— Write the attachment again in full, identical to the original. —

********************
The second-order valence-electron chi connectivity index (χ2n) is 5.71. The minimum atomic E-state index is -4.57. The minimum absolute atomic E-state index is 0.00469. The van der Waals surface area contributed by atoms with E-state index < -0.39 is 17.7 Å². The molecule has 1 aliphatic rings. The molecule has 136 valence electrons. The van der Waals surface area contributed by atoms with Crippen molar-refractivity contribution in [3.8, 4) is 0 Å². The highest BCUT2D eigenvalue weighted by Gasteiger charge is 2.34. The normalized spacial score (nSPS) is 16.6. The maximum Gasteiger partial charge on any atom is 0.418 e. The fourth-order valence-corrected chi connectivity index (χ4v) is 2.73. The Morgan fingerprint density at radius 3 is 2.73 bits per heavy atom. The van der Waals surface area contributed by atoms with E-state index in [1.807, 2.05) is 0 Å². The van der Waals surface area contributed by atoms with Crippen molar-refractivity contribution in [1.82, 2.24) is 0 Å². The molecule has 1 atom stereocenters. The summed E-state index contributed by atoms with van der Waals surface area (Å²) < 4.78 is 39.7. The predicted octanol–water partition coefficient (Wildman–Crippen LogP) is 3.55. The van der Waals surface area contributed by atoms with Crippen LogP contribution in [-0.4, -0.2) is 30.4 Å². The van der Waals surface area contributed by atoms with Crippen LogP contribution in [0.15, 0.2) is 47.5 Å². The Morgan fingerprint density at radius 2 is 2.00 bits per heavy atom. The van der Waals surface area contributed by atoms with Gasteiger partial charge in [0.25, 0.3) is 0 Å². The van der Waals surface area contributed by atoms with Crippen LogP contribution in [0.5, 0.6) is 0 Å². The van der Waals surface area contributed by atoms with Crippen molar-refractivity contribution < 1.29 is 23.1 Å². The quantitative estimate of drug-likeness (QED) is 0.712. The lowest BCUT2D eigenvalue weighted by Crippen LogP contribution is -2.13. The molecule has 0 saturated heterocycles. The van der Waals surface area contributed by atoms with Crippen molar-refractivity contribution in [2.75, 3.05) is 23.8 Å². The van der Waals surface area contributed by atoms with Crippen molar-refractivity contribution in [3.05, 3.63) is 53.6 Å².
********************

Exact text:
The second-order valence-electron chi connectivity index (χ2n) is 5.71. The minimum atomic E-state index is -4.57. The minimum absolute atomic E-state index is 0.00469. The van der Waals surface area contributed by atoms with E-state index < -0.39 is 17.7 Å². The molecule has 1 aliphatic rings. The molecule has 136 valence electrons. The van der Waals surface area contributed by atoms with Crippen molar-refractivity contribution in [3.8, 4) is 0 Å². The highest BCUT2D eigenvalue weighted by Gasteiger charge is 2.34. The normalized spacial score (nSPS) is 16.6. The maximum Gasteiger partial charge on any atom is 0.418 e. The fourth-order valence-corrected chi connectivity index (χ4v) is 2.73. The Morgan fingerprint density at radius 3 is 2.73 bits per heavy atom. The van der Waals surface area contributed by atoms with E-state index in [1.807, 2.05) is 0 Å². The van der Waals surface area contributed by atoms with Crippen molar-refractivity contribution in [1.82, 2.24) is 0 Å². The molecule has 1 atom stereocenters. The summed E-state index contributed by atoms with van der Waals surface area (Å²) < 4.78 is 39.7. The predicted octanol–water partition coefficient (Wildman–Crippen LogP) is 3.55. The van der Waals surface area contributed by atoms with Crippen LogP contribution in [-0.4, -0.2) is 30.4 Å². The van der Waals surface area contributed by atoms with Crippen LogP contribution in [0.15, 0.2) is 47.5 Å². The Morgan fingerprint density at radius 2 is 2.00 bits per heavy atom. The van der Waals surface area contributed by atoms with Gasteiger partial charge in [0.25, 0.3) is 0 Å². The van der Waals surface area contributed by atoms with Crippen LogP contribution in [0.5, 0.6) is 0 Å². The van der Waals surface area contributed by atoms with Crippen molar-refractivity contribution < 1.29 is 23.1 Å². The quantitative estimate of drug-likeness (QED) is 0.712. The lowest BCUT2D eigenvalue weighted by Crippen LogP contribution is -2.13. The molecule has 0 saturated heterocycles. The van der Waals surface area contributed by atoms with Crippen molar-refractivity contribution in [2.75, 3.05) is 23.8 Å². The van der Waals surface area contributed by atoms with Crippen molar-refractivity contribution in [3.05, 3.63) is 53.6 Å².